22nd Floor Capitol Gallery
Through March 31, 2019
by Xavier Cortada
Xavier Cortada’s science art practice is oriented toward social engagement and the environment. He has created art installations in the Earth’s poles to generate awareness about global climate change: In 2007, as a National Science Foundation Antarctic Artists and Writer’s Program Fellow, the artist used the moving ice sheet beneath the South Pole as an instrument to mark time; the art piece will be completed in 150,000 years. In 2008, he planted a green flag at the North Pole to reclaim it for nature and launch an eco-art reforestation effort.
The Miami artist has also worked with groups globally to produce numerous collaborative art projects, including peace murals in Cyprus and Northern Ireland, child welfare murals in Bolivia and Panama, AIDS murals in Switzerland and South Africa, juvenile justice murals and projects in Miami and Philadelphia, and eco-art projects in Taiwan, Hawaii, and Holland.
Cortada has also been commissioned to create art for CERN, the White House, the World Bank, Florida Botanical Gardens, Miami City Hall, Miami-Dade County Hall, the Florida Turnpike, Miami-Dade Housing Authority, the Frost Science Museum, Museum of Florida History, and the Frost Art Museum
His work is in the permanent collections of the Perez Art Museum Miami (PAMM), the NSU Museum of Art in Ft. Lauderdale, the Whatcom Museum, and the Patricia and Philip Frost Art Museum.
Gallery for Innovation and the Arts
More information coming soon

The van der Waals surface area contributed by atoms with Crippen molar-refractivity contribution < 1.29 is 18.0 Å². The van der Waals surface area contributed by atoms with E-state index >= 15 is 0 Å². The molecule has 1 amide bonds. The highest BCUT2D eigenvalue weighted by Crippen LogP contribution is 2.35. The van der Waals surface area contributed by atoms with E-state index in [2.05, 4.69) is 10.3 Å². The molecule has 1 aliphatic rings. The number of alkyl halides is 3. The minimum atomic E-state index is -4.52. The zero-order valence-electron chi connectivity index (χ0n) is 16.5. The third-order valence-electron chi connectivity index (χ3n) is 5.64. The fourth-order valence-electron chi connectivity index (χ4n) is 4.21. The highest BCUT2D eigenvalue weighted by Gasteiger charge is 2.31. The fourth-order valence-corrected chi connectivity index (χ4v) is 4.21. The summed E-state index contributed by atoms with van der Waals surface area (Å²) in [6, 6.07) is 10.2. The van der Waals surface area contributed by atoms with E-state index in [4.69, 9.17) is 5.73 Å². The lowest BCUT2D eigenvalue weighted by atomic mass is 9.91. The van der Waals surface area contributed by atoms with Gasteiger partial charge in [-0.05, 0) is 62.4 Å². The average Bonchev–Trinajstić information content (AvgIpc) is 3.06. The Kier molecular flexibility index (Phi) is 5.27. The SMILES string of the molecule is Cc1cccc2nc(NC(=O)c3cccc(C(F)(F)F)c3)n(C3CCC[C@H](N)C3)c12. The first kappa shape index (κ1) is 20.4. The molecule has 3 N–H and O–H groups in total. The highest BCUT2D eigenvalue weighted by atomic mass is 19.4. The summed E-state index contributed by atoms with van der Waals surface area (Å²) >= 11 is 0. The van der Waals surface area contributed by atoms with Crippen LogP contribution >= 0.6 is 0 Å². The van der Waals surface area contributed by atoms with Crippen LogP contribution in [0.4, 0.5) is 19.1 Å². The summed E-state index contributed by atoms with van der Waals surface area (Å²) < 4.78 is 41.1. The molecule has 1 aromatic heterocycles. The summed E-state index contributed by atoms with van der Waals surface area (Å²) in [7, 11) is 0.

Museum of Florida History
Opened in 1977, the Museum of Florida History collects, preserves, exhibits, and interprets evidence of past and present cultures in Florida, and promotes knowledge and appreciation of this heritage.
As the state history museum, it focuses on artifacts and eras unique to Florida's development and on roles that Floridians have played in national and global events.
Through exhibits, educational programs, research, and collections, the Museum reflects the ways that people have shaped and reacted to their cultural and natural environments. The newest attraction at the Museum is Phase 2 of the permanent exhibit Forever Changed: La Florida, 1513–1821. Phase 1 of Forever Changed opened in 2012 and featured the time period 1513–1565. The new exhibit explores a dynamic period in history—from the meeting and interaction of native and European cultures to Florida's adoption as a United States territory.
For more information, visit museumoffloridahistory.com
A reproduced portion of a Spanish ship, where visitors can learn about navigation and life at sea in the "Forever Changed" permanent exhibit.
Cabinet Meeting Room
Photography by Don Browning
The artwork was donated to the Department of State Art Collection in 2007 and commemorated the establishment of a Wading Birds Rookery Sanctuary.